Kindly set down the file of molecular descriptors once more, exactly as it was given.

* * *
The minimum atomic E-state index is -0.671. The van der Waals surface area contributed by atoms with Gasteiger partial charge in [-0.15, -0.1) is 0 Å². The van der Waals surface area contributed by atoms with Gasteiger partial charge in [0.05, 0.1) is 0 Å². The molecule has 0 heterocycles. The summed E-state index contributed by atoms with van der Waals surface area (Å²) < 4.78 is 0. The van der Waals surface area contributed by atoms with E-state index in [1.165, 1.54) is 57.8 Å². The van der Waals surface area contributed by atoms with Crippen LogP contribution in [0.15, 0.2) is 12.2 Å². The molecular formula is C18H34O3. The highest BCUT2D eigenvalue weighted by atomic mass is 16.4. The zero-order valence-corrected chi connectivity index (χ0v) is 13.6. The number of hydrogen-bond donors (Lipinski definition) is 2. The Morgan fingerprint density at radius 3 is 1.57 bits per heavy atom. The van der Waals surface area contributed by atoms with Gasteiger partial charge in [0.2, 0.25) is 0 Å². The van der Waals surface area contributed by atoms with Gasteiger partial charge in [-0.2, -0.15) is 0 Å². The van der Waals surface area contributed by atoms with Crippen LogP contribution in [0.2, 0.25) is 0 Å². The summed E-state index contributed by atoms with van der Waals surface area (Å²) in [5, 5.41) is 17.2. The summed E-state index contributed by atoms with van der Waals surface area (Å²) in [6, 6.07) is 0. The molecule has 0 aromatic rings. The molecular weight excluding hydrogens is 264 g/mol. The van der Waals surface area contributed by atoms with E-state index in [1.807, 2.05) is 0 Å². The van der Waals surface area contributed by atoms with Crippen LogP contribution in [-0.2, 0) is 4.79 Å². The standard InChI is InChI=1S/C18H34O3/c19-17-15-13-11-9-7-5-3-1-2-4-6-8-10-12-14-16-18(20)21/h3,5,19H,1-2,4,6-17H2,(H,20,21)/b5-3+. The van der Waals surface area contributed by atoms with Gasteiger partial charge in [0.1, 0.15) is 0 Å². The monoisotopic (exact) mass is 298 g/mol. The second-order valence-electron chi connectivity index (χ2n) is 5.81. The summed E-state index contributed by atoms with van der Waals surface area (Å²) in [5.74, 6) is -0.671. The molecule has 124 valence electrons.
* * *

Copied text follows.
The minimum atomic E-state index is -0.671. The van der Waals surface area contributed by atoms with Gasteiger partial charge in [-0.15, -0.1) is 0 Å². The van der Waals surface area contributed by atoms with Gasteiger partial charge in [0.05, 0.1) is 0 Å². The molecule has 0 heterocycles. The summed E-state index contributed by atoms with van der Waals surface area (Å²) < 4.78 is 0. The van der Waals surface area contributed by atoms with E-state index in [1.165, 1.54) is 57.8 Å². The van der Waals surface area contributed by atoms with Crippen LogP contribution in [0.15, 0.2) is 12.2 Å². The molecular formula is C18H34O3. The highest BCUT2D eigenvalue weighted by atomic mass is 16.4. The zero-order valence-corrected chi connectivity index (χ0v) is 13.6. The number of hydrogen-bond donors (Lipinski definition) is 2. The Morgan fingerprint density at radius 3 is 1.57 bits per heavy atom. The van der Waals surface area contributed by atoms with Gasteiger partial charge in [0.2, 0.25) is 0 Å². The van der Waals surface area contributed by atoms with Gasteiger partial charge in [-0.2, -0.15) is 0 Å². The van der Waals surface area contributed by atoms with Crippen LogP contribution in [0.2, 0.25) is 0 Å². The summed E-state index contributed by atoms with van der Waals surface area (Å²) in [5, 5.41) is 17.2. The summed E-state index contributed by atoms with van der Waals surface area (Å²) in [6, 6.07) is 0. The molecule has 0 aromatic rings. The molecular weight excluding hydrogens is 264 g/mol. The van der Waals surface area contributed by atoms with E-state index in [1.807, 2.05) is 0 Å². The van der Waals surface area contributed by atoms with Crippen LogP contribution in [-0.2, 0) is 4.79 Å². The standard InChI is InChI=1S/C18H34O3/c19-17-15-13-11-9-7-5-3-1-2-4-6-8-10-12-14-16-18(20)21/h3,5,19H,1-2,4,6-17H2,(H,20,21)/b5-3+. The van der Waals surface area contributed by atoms with Gasteiger partial charge in [0.1, 0.15) is 0 Å². The monoisotopic (exact) mass is 298 g/mol. The second-order valence-electron chi connectivity index (χ2n) is 5.81. The summed E-state index contributed by atoms with van der Waals surface area (Å²) in [5.74, 6) is -0.671. The molecule has 124 valence electrons.